He said it would have been preferable to solve the issue through diplomatic means, which is why Israel accepted the Egyptian proposal. “But Hamas is not giving us a choice, other than to expand and intensify the campaign against it.”
The campaign will continue until Israel’s goals are achieved: restoring quiet and significantly degrading the capabilities of the terrorist organizations operating from Gaza, the prime minister said.
Alluding to Foreign Minister Avigdor Liberman’s veiled criticism at a press conference earlier in the day of the government’s “hesitancy” and unwillingness to go “all the way” in Gaza, Netanyahu said these are moments when decisions need to be taken calmly and not in a rash or demonstrative manner.
“I am determined to do the right thing, and I know that you rely on me and on us to ignore the background noise and focus on the main thing: to protect your security and your lives,” Netanyahu said in a statement to the nation.
“We will do everything, everything, to ensure that quiet returns to Israel.”
Liberman (Yisrael Beytenu) and Economy Minister Naftali Bennett (Bayit Yehudi) were the two members of the security cabinet who voted against the Egyptian proposal for a cease-fire. In addition to Netanyahu, the ministers who voted for the proposal were Defense Minister Moshe Ya’alon and Communications Minister Gilad Erdan from the Likud, Finance Minister Yair Lapid (Yesh Atid), Justice Minister Tzipi Livni (Hatnua) and Public Security Minister Yitzhak Aharonovitch (Yisrael Beytenu).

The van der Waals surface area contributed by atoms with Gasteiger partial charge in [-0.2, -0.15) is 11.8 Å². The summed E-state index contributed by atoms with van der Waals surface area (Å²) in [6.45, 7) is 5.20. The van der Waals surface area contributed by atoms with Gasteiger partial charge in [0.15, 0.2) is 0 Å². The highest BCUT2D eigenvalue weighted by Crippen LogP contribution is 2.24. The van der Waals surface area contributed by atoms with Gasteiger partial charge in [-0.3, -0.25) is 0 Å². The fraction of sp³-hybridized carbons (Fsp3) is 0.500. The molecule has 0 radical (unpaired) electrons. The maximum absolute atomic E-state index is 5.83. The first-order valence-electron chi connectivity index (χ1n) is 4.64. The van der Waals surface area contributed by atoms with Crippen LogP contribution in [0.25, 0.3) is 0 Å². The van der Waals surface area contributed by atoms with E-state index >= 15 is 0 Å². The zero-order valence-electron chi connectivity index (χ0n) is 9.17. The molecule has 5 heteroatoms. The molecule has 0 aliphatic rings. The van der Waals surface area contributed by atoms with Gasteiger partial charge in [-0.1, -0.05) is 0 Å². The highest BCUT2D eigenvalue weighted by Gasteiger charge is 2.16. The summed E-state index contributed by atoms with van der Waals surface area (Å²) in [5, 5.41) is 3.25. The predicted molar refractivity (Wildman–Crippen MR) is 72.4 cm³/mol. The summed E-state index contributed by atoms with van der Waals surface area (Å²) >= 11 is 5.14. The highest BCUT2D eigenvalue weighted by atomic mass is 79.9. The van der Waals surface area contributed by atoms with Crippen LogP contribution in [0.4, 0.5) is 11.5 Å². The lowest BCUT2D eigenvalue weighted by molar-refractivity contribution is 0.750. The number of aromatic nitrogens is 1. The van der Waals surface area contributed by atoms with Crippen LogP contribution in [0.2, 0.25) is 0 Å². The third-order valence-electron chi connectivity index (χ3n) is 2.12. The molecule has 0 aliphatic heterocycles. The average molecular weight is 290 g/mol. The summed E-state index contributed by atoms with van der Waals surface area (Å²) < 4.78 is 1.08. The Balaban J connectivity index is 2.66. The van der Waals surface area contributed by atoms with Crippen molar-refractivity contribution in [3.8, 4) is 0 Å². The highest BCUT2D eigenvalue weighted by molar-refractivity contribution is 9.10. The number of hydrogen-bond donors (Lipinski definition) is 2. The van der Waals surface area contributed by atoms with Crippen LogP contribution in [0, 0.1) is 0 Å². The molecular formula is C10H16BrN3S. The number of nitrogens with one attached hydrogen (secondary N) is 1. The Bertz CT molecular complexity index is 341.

Liberman did not suffice by voting against the proposal, but called a press conference in the afternoon in the Knesset – even after the IDF restarted its military campaign – in which, without mentioning him directly by name, he leveled sharp criticism at Netanyahu.
“We need to bring an end to the campaign by having the IDF control all of the Gaza Strip,” Liberman said. “All diplomatic efforts are hurting [us] right now.” He slammed the decision to agree to a cease-fire, saying, “This is only preparation for the next round. It is clear that in every cease-fire Hamas produces more rockets and will continue to smuggle in raw materials and explosives.” Then, in an apparent reference to Netanyahu, he said, “You can’t agonize, go back and forth, hesitate. All hesitation works against us. We must radiate determination to follow through. There is no other alternative.”